John Mattinson, Operations Director, Certero
Originally posted in November 2016, revised in November 2019.
An introduction to Oracle License Management and Optimization
Oracle have hundreds of different products on many different platforms but broadly split them into two categories – technology products and applications. Whilst there are many categories of technology products, for the purposes of this article Certero will be looking at the implications of licensing Oracle products based upon the most common scenarios.
What are the definitions in Oracle Licensing?
Oracle offers both term (sometimes referred to as subscription) and perpetual licenses for all its products. A perpetual license is a one-time license fee that allows continued use of the software program for as long as you comply with all terms of the license agreement. A term license is for a specific, limited period of time, during which you are allowed to access and use the software. In addition, some products may carry a Restricted Use clause where they can only be used under a set of documented conditions, such as with a specified program.
License metrics are selected carefully to reflect the functionality the product offers and the value the customer receives from utilizing that functionality. Essentially, a license metric determines how the software usage is being measured when Oracle licenses a product to a customer.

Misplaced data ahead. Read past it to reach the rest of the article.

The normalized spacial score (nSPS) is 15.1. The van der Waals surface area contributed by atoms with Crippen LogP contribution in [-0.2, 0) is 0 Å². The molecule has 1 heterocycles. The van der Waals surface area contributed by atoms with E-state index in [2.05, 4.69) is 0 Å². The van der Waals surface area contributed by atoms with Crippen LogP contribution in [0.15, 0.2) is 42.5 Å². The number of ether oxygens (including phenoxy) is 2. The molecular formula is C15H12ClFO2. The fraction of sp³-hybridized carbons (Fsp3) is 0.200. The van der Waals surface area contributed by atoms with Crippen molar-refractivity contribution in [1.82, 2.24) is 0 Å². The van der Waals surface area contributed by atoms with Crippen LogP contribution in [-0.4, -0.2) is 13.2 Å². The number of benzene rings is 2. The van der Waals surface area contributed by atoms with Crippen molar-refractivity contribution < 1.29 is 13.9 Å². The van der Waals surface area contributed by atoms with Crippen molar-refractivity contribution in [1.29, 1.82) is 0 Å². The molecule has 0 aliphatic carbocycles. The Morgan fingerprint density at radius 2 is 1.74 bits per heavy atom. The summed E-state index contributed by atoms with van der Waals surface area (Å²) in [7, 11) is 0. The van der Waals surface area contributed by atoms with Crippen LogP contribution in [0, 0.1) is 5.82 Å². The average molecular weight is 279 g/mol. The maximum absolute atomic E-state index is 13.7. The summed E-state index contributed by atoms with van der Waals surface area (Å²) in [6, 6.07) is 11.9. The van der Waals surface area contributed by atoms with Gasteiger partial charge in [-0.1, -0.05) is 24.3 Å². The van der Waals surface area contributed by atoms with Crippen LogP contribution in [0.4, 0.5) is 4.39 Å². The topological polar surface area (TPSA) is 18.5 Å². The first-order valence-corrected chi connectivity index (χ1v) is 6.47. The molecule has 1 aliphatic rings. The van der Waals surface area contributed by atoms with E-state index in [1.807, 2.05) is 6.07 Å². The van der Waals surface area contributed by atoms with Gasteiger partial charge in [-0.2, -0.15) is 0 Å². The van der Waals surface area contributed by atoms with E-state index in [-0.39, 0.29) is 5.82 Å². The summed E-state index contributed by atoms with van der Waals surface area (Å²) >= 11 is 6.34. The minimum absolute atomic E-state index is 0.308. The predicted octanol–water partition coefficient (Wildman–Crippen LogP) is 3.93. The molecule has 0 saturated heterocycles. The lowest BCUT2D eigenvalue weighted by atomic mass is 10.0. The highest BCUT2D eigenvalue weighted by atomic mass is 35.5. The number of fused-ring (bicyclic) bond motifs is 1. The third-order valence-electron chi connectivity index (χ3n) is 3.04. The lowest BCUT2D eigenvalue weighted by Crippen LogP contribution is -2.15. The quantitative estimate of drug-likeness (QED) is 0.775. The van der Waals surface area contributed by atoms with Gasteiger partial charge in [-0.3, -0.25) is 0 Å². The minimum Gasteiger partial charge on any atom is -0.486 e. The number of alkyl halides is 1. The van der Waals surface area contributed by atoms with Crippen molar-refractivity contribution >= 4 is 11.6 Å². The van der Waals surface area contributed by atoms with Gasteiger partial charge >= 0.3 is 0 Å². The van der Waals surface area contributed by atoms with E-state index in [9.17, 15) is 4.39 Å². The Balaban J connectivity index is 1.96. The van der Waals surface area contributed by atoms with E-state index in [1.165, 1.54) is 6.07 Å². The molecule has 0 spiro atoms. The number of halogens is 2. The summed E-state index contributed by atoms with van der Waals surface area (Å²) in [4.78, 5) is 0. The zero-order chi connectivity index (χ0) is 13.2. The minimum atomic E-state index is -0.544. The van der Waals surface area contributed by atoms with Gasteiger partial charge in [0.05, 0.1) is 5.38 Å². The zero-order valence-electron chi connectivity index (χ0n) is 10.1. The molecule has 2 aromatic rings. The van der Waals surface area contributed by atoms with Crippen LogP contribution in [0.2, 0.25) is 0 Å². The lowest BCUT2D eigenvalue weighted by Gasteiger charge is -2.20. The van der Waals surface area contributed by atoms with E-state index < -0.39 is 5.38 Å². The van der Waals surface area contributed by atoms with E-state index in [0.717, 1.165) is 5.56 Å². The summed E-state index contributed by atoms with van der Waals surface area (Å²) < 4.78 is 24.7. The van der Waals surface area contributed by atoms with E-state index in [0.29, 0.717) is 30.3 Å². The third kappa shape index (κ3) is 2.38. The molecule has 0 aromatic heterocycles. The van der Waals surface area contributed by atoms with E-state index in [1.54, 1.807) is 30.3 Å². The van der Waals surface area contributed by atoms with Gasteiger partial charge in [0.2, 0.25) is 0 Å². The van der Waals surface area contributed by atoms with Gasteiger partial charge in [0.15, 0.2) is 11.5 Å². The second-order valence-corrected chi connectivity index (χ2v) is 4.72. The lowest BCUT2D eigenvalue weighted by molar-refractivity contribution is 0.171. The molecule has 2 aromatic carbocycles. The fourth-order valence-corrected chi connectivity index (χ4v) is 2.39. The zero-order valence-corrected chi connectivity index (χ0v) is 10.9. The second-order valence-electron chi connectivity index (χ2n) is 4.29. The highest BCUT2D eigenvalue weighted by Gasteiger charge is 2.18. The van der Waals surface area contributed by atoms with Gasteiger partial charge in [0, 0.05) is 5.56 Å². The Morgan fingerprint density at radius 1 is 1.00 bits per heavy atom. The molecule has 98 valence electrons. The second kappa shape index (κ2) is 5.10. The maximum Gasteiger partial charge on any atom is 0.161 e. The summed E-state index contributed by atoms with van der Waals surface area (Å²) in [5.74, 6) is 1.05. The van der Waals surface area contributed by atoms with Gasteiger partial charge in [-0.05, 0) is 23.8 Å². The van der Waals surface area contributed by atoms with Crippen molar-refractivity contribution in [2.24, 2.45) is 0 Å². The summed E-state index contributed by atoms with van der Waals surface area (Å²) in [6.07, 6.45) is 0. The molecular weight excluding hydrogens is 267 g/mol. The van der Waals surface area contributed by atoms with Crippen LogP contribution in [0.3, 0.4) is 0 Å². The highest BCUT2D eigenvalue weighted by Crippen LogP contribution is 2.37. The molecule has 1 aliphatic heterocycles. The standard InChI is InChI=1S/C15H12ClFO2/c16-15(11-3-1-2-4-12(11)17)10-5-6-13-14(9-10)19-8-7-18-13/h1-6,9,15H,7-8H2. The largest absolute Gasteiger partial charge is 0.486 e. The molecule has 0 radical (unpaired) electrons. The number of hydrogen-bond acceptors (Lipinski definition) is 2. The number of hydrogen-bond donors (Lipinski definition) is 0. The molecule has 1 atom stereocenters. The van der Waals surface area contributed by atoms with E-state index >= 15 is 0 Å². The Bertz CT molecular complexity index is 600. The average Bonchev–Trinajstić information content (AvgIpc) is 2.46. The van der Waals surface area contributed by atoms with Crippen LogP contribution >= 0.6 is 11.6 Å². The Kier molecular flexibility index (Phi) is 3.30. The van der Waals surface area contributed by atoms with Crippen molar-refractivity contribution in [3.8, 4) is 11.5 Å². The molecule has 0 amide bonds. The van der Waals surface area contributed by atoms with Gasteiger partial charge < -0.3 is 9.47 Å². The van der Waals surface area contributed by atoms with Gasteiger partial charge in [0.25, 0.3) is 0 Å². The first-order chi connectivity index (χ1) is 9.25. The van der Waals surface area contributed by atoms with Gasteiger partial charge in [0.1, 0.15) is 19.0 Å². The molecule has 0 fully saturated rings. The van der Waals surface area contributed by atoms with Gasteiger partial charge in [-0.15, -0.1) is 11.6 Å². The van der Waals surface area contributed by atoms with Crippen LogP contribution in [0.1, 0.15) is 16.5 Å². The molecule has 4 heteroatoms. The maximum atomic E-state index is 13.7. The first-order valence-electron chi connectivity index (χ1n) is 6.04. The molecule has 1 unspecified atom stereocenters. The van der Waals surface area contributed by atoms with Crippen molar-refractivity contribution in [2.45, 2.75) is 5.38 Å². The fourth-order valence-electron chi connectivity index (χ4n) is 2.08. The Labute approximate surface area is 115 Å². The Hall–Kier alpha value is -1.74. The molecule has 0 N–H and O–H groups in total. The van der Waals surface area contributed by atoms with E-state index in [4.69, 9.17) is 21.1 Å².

How is Oracle Software Licensed?
To master Oracle License Management you need to develop your understanding of how Oracle’s technology products and applications are licensed differently.
Technology product licensing
Oracle’s technology products are primarily licensed using two metrics: Named User Plus and Processor.
- The Named User Plus metric is used in environments where users and/or devices can be easily identified and counted. All human users and non-human operated devices that are accessing the software must be licensed.
- The Processor metric is used in environments where the software users cannot be easily identified and counted, like Internet-based applications. It is also used when it is more cost effective than Named User Plus licenses.
To calculate the number of required licenses, you need to multiply the total number of cores of the processor by a core processor licensing factor specified on the Oracle Processor Core Factor Table.
To provide flexibility and predictability, all application products are available under at least one of the following three licensing models:
- Component pricing – user-based and usage-based metrics
- Custom Applications Suite (CAS) pricing – custom suite user metric
- Enterprise pricing – enterprise metrics
These enable customers, in a single order, to mix and match licenses that best fit their operating environment.
Types of Oracle Software Licensing Agreement
Oracle uses a combination of written agreements to license its software. The overarching license rights are described in the Oracle Master Agreement (OMA) – this was previously called the Oracle Licensing and Services Agreement (OLSA) or Online Transactional Oracle Master Agreement (TOMA) – and the rights regarding specific products and services are described in the Ordering Document.